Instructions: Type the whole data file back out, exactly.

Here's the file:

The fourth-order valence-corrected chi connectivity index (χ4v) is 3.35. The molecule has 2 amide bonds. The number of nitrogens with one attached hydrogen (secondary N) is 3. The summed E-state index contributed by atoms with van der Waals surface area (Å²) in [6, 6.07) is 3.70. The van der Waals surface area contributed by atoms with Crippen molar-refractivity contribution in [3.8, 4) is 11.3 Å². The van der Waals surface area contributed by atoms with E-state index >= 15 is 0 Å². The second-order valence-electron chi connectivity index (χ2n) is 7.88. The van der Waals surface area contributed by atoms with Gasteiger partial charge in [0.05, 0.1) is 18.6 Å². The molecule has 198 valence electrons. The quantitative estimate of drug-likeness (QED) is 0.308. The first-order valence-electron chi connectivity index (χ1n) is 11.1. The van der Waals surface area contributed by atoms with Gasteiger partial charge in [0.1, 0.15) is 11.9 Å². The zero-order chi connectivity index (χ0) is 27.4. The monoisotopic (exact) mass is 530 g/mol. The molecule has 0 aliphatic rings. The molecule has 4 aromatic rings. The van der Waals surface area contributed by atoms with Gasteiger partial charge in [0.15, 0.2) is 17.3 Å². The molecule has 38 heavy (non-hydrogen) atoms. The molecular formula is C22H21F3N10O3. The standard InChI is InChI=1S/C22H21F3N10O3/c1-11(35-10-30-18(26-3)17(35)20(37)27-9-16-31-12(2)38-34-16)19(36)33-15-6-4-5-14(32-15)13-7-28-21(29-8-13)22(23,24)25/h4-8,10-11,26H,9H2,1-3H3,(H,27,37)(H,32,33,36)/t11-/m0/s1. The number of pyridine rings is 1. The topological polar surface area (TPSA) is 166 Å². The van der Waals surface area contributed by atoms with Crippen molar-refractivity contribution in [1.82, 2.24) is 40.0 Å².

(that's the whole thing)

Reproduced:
The fourth-order valence-corrected chi connectivity index (χ4v) is 3.35. The molecule has 2 amide bonds. The number of nitrogens with one attached hydrogen (secondary N) is 3. The summed E-state index contributed by atoms with van der Waals surface area (Å²) in [6, 6.07) is 3.70. The van der Waals surface area contributed by atoms with Crippen molar-refractivity contribution in [3.8, 4) is 11.3 Å². The van der Waals surface area contributed by atoms with E-state index >= 15 is 0 Å². The second-order valence-electron chi connectivity index (χ2n) is 7.88. The van der Waals surface area contributed by atoms with Gasteiger partial charge in [0.05, 0.1) is 18.6 Å². The molecule has 198 valence electrons. The quantitative estimate of drug-likeness (QED) is 0.308. The first-order valence-electron chi connectivity index (χ1n) is 11.1. The van der Waals surface area contributed by atoms with Gasteiger partial charge in [0.1, 0.15) is 11.9 Å². The zero-order chi connectivity index (χ0) is 27.4. The monoisotopic (exact) mass is 530 g/mol. The molecule has 0 aliphatic rings. The molecule has 4 aromatic rings. The van der Waals surface area contributed by atoms with Gasteiger partial charge in [0.15, 0.2) is 17.3 Å². The molecule has 38 heavy (non-hydrogen) atoms. The molecular formula is C22H21F3N10O3. The standard InChI is InChI=1S/C22H21F3N10O3/c1-11(35-10-30-18(26-3)17(35)20(37)27-9-16-31-12(2)38-34-16)19(36)33-15-6-4-5-14(32-15)13-7-28-21(29-8-13)22(23,24)25/h4-8,10-11,26H,9H2,1-3H3,(H,27,37)(H,32,33,36)/t11-/m0/s1. The number of pyridine rings is 1. The topological polar surface area (TPSA) is 166 Å². The van der Waals surface area contributed by atoms with Crippen molar-refractivity contribution in [1.82, 2.24) is 40.0 Å².